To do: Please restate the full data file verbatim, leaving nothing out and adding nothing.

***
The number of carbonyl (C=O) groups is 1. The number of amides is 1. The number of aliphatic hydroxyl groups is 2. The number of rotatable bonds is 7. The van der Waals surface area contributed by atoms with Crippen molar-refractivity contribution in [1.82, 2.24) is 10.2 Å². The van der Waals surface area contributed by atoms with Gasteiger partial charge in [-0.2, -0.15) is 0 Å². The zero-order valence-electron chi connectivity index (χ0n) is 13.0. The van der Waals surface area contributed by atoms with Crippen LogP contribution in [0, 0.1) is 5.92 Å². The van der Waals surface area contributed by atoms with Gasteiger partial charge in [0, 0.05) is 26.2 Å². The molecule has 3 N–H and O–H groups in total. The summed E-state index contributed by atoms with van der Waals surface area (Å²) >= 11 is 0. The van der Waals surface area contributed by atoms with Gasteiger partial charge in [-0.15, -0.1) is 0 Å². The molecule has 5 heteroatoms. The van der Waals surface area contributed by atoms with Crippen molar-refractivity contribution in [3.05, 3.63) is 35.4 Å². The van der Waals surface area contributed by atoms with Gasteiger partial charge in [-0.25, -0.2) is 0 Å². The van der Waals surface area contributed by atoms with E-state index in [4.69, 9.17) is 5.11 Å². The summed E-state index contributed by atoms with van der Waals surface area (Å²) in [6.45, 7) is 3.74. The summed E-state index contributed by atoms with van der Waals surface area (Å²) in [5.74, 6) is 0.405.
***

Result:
The number of carbonyl (C=O) groups is 1. The number of amides is 1. The number of aliphatic hydroxyl groups is 2. The number of rotatable bonds is 7. The van der Waals surface area contributed by atoms with Crippen molar-refractivity contribution in [1.82, 2.24) is 10.2 Å². The van der Waals surface area contributed by atoms with Gasteiger partial charge in [-0.2, -0.15) is 0 Å². The zero-order valence-electron chi connectivity index (χ0n) is 13.0. The van der Waals surface area contributed by atoms with Crippen LogP contribution in [0, 0.1) is 5.92 Å². The van der Waals surface area contributed by atoms with Gasteiger partial charge in [0, 0.05) is 26.2 Å². The molecule has 3 N–H and O–H groups in total. The summed E-state index contributed by atoms with van der Waals surface area (Å²) >= 11 is 0. The van der Waals surface area contributed by atoms with Gasteiger partial charge in [-0.15, -0.1) is 0 Å². The molecule has 5 heteroatoms. The van der Waals surface area contributed by atoms with Crippen molar-refractivity contribution in [3.05, 3.63) is 35.4 Å². The van der Waals surface area contributed by atoms with Gasteiger partial charge in [-0.25, -0.2) is 0 Å². The van der Waals surface area contributed by atoms with E-state index in [4.69, 9.17) is 5.11 Å². The summed E-state index contributed by atoms with van der Waals surface area (Å²) in [6.45, 7) is 3.74. The summed E-state index contributed by atoms with van der Waals surface area (Å²) in [5.74, 6) is 0.405.